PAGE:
Beirut- Lebanon’s electoral law remains at the center of meetings held between different political parties striving to reach an agreement on a structure that is acceptable by all sides.
However, discussions on such a draft-law was absent from Wednesday’s cabinet session chaired by Prime Minister Saad Hariri, who said he was optimistic about reaching a solution.
Hariri stressed the electoral law was right around the corner.
“We still have 19 days to agree on a new electoral law. I am optimistic about reaching a solution, and this is what we must work on achieving, and we are working day and night to overcome the remaining difficulties,” Hariri said at the start of the cabinet session.
He also urged ministers to abide by what was agreed on to preserve the government’s solidarity, and stressed that the door is open for the discussion of any idea in the council of ministers.
Meanwhile, political observers are waiting for a speech by President Michel Aoun during the Iftar hosted by the Presidential Palace in Baabda on Thursday.
The president might announce a “final agreement on the electoral law based on the proportional system and on dividing the country into 15 electoral districts.”
Sources close to the electoral file predicted that Aoun’s position would be preceded by a closed meeting between him, Speaker Nabih Berri and Hariri.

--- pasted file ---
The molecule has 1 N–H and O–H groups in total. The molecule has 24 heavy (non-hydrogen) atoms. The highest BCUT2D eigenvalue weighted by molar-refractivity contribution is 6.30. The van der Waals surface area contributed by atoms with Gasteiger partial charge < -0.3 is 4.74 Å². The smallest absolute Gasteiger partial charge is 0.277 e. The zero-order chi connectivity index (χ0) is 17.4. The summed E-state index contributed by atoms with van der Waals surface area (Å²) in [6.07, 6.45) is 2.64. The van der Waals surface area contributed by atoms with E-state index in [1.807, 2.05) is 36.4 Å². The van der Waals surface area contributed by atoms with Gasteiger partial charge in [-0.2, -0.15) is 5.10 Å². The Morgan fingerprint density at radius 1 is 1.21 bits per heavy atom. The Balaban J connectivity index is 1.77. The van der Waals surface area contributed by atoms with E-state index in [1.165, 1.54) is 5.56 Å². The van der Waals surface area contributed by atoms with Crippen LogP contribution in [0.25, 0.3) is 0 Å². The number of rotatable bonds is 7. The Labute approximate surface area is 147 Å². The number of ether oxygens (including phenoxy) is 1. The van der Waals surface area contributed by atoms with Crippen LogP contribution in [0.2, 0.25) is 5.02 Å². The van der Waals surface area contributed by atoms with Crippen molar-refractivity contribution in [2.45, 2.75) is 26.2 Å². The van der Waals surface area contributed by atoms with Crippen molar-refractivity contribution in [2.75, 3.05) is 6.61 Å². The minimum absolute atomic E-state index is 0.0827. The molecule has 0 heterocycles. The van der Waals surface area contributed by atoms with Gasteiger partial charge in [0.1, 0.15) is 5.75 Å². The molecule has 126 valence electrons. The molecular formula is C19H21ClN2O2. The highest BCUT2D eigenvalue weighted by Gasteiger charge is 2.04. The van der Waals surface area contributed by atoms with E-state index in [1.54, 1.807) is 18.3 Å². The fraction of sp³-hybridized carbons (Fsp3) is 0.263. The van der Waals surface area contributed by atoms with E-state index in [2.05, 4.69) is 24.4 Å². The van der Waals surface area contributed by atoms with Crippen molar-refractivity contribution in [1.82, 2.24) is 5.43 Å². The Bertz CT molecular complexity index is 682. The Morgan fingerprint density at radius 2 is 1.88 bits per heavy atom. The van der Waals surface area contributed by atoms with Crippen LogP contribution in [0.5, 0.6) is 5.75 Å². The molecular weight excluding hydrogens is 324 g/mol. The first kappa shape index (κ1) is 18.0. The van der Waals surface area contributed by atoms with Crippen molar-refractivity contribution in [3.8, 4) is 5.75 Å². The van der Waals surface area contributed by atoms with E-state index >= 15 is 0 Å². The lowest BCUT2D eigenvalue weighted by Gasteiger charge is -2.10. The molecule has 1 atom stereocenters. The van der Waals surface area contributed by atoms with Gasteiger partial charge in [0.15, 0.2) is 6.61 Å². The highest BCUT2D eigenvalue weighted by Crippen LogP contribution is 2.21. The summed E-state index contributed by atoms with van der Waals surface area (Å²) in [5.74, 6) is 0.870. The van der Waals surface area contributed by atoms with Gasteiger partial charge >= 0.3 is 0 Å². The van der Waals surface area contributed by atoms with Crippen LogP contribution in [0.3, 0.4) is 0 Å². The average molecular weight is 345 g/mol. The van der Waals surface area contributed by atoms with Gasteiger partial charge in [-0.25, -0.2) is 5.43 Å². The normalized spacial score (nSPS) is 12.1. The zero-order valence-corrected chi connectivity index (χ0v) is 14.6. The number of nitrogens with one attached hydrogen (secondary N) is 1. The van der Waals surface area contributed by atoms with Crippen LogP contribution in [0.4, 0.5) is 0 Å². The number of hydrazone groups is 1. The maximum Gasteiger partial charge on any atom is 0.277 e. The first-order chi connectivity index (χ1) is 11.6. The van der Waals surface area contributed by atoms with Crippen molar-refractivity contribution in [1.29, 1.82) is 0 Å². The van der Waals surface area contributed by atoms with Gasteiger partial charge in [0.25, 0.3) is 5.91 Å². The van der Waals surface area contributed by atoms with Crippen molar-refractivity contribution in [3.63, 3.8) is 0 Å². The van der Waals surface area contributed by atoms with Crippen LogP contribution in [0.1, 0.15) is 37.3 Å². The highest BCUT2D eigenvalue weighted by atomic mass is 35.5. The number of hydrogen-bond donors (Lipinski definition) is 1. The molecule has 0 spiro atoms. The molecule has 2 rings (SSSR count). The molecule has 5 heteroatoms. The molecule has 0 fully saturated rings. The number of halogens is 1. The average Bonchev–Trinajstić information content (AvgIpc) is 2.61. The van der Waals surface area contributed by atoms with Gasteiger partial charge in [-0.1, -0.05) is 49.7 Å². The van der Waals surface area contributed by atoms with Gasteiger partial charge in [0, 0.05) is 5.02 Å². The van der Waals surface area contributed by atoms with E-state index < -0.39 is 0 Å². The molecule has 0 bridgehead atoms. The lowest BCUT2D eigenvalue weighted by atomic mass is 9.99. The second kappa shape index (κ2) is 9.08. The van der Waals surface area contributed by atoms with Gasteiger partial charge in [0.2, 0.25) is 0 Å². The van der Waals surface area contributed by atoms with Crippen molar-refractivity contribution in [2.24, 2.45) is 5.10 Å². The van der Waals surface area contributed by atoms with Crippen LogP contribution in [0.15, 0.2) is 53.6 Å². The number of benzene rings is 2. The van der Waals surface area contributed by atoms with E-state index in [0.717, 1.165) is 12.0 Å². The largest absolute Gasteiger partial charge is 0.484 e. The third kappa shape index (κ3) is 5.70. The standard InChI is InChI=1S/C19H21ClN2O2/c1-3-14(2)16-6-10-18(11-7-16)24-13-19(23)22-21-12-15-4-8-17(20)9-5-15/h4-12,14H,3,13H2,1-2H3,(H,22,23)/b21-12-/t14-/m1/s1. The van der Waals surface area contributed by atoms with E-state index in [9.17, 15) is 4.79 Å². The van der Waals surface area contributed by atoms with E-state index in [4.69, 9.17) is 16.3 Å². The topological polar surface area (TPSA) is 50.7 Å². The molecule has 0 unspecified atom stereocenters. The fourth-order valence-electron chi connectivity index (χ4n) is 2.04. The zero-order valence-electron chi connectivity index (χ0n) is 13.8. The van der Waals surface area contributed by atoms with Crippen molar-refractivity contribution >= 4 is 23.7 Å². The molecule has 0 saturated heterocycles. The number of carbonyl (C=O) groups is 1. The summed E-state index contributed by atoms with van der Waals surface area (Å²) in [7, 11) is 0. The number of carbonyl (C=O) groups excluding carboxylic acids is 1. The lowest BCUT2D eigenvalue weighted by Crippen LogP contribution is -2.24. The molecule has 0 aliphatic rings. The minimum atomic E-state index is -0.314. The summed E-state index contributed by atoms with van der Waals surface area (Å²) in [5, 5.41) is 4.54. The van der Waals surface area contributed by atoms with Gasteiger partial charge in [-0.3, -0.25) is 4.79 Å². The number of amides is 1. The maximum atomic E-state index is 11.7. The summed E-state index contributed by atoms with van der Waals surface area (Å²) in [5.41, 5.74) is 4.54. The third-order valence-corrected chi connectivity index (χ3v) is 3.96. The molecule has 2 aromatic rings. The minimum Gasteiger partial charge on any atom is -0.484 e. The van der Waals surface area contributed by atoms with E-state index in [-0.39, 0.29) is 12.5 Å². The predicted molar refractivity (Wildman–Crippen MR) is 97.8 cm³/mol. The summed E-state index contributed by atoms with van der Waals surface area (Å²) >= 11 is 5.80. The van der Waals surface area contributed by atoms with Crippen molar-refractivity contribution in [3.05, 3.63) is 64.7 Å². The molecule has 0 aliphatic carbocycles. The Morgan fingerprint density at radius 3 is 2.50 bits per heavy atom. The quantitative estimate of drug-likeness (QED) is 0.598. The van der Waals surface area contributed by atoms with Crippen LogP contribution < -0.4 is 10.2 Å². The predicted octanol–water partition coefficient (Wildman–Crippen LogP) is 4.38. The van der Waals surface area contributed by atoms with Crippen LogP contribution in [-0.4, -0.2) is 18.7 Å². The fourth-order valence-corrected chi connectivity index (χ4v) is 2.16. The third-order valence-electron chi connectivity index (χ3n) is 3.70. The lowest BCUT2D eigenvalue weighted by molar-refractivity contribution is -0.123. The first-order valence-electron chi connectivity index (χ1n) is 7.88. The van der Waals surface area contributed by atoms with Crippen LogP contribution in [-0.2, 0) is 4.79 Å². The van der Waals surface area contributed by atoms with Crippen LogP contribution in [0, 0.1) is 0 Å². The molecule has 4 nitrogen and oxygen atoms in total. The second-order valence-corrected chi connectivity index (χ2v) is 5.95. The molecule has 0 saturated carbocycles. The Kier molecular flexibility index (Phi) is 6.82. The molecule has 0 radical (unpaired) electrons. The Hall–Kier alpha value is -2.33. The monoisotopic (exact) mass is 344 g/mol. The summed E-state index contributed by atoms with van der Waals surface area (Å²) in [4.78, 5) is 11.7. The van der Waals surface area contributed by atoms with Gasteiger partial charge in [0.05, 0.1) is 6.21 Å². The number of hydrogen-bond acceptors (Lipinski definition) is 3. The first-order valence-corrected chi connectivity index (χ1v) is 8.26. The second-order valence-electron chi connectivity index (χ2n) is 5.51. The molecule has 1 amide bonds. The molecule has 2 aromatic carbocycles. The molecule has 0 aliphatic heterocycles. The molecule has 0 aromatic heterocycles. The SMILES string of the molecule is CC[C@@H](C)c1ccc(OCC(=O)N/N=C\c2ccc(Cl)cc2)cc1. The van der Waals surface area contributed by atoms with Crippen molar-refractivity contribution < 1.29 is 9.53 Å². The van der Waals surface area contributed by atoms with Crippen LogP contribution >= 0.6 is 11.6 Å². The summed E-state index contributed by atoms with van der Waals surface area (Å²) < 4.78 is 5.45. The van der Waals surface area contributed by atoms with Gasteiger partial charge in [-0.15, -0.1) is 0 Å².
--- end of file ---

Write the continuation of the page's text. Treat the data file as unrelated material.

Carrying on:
“As Prime Minister Hariri said, we are working on the final agreement” on the electoral law, Culture Minister Ghattas Khoury told reporters at the end of the cabinet session.
For their part, deputies who met with Berri on Wednesday quoted him as saying that he “was awaiting for the outcome of ongoing contacts regarding the vote law based on 15 districts.”
According to the MPs, Berri hoped that the different parties would strike a deal on a new vote law as soon as possible.
Also Wednesday, Interior Minister Nohad al-Mashnouq told reporters following the cabinet session that if a new electoral law based on 15 districts was approved, then there would not be enough time to hold the elections within three months.
On May 21, Lebanon missed the first deadline for conducting the parliamentary elections.